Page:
Marcus Howarth on the Spinner
No matter what way the fish comes to pick up the bait, the hook will spin round and catch hold in the mouth...
I had heard about this rig for a while, but had never given it much thought. It is called all sorts now and I think all sorts of people are claiming it, but I first heard about it a year or so ago when Dan Wildbore explained how a friend had been using it for a while and to great success too. The more I had heard about it, the more it got me thinking and wondering if it really could be an edge. You know what it is like: someone comes up with the latest special rig and within weeks it is forgotten about. Marcus Howarth
I am not one to jump on the going thing, much preferring to stick to what I know and the rigs that I am confident in. This rig though, sounded a wicked little pop-up rig and I had to give it a go. I got a few of the bits that I thought I would need to tie it up and had a play around with it at home. I first decided to take it to one of the Fosters of Birmingham syndicate waters. I managed five bites, which is good going for there and each one was on that rig. The hook holds were bang-on, never coming out and not causing any damage too, which was my biggest concern.
The basic mechanics of the rig is very similar to the 360ş Rig. That rig is undoubtedly one of the most successful rigs out there, but has a tendency to cause bad mouth damage, hence why so many fisheries have banned them. This one doesn’t cause the same damage, but it does behave in a similar aggressive nature. No matter what way the fish comes to pick up the bait, the hook will spin round and catch hold in the mouth. This is one of the main reasons this rig is so effective: there is so much movement going on from the ring swivel and the Hook Ring Swivel. What’s more, it sits so low to the bottom, it can even be fished on a clean lakebed.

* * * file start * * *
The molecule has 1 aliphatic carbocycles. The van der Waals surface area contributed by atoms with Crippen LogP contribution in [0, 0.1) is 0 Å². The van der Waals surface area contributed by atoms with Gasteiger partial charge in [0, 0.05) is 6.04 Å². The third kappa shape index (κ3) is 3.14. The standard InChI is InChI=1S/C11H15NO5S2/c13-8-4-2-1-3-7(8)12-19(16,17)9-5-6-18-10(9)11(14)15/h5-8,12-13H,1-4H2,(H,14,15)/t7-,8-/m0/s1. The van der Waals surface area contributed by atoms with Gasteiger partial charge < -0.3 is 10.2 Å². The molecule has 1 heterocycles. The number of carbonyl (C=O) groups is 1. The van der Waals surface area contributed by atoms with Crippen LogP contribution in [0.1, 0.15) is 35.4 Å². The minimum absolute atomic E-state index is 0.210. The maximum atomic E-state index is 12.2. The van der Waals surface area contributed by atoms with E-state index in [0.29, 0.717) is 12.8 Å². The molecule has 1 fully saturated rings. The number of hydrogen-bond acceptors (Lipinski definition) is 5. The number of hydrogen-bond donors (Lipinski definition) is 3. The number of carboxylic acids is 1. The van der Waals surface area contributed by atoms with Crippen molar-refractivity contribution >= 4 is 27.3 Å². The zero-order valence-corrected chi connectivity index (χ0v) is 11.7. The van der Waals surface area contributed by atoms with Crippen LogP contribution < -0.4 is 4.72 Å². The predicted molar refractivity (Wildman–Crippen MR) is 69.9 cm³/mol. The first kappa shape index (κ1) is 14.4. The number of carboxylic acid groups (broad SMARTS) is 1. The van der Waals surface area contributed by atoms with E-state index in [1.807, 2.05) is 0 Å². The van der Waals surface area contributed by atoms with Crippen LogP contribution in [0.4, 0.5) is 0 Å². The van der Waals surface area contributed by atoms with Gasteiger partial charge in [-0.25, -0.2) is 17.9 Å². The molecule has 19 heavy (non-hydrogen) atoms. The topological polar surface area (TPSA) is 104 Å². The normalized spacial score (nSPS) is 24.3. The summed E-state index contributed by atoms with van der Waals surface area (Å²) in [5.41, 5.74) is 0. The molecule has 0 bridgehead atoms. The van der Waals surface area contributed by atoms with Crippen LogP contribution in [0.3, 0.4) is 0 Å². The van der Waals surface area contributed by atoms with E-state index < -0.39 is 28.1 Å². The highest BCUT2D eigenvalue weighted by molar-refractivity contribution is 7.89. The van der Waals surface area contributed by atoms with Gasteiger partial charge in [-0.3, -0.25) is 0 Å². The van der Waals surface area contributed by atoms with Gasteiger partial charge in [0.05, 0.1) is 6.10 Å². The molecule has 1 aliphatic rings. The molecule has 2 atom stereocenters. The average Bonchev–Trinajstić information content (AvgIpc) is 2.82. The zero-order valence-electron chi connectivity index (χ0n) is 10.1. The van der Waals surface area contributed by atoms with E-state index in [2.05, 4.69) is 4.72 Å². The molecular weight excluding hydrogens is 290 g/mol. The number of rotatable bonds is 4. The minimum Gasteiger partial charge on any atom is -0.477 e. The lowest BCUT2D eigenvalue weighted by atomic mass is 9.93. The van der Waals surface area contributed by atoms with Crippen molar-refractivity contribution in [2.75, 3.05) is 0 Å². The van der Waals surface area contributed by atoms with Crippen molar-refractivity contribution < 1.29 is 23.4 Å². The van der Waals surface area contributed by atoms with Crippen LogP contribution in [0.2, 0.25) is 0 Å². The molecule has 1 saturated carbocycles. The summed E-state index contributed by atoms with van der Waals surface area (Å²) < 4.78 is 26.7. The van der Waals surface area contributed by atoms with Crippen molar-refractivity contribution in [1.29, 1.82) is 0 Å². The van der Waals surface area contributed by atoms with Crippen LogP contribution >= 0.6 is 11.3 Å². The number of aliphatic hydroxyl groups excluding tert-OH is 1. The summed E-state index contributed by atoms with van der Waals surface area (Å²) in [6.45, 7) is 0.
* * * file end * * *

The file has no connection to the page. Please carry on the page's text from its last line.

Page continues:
I have only ever really used pop-ups when fishing on the weed or the silty areas, but with this, it can go on virtually anything. If I find the bottom to be smooth with a hard drop transmitted from the lead to the rod, I would be happy to fish this rig and have done for a few months now. It sits so low to the bottom, it doesn’t look suspicious to a carp at all and with the way it sits, the hook disappears. What I really like about it too is that if the pop-up is left out over a period of time and begins to take on water and lose buoyancy, the rig will sit down like an aggressive wafter rig. So even if the pop-up fails on you, the rig will still be working efficiently.
The key for me is the movement side of it and combining that clip style swivel with one of the Thinking Anglers Hook Ring Swivels, gives the bait and rig so much movement.
I have taken it everywhere I have gone now and am yet to blank and even lose a fish. A few weeks over on the often-tricky Manor farm Lake on the Linear complex confirmed that even the riggiest of carp will fall for it, having caught a number of carp to over 34lb.
Being predominantly a boilie angler, it suits my approach for fishing on a variety of lakebeds and in a number of different situations. I love fishing on firm, clean bottoms and with a nice Tungskin boom section to pin it down and kick it away from the lead. With a 12mm Krill pop-up, it will sink slowly when used with a size 6 hook. For a 16mm pop-up, I mould a small amount of putty around the swivel to bring the bait down nice and slowly.
How to tie The Spinner Rig
1. Take a length of Tungskin to use as a boom.
2. Tie a large Figure-Of-Eight loop at one end.
3. Then a Grinner Knot to the swivel like so.
4. Add a Hook Ring Swivel to the hook.
5. Then a bead which is level with the barb.
6. Put some shrink tube over the hook.
7. Attach the hook onto the ring swivel.
8. Pull the shrink tube down over the swivel.
9. Steam down to create an aggressive angle.
10. Attach a 16mm Krill White pop-up.
11. Mould putty around the swivel to balance.
12. The finished rig ready-to-go. It’s deadly!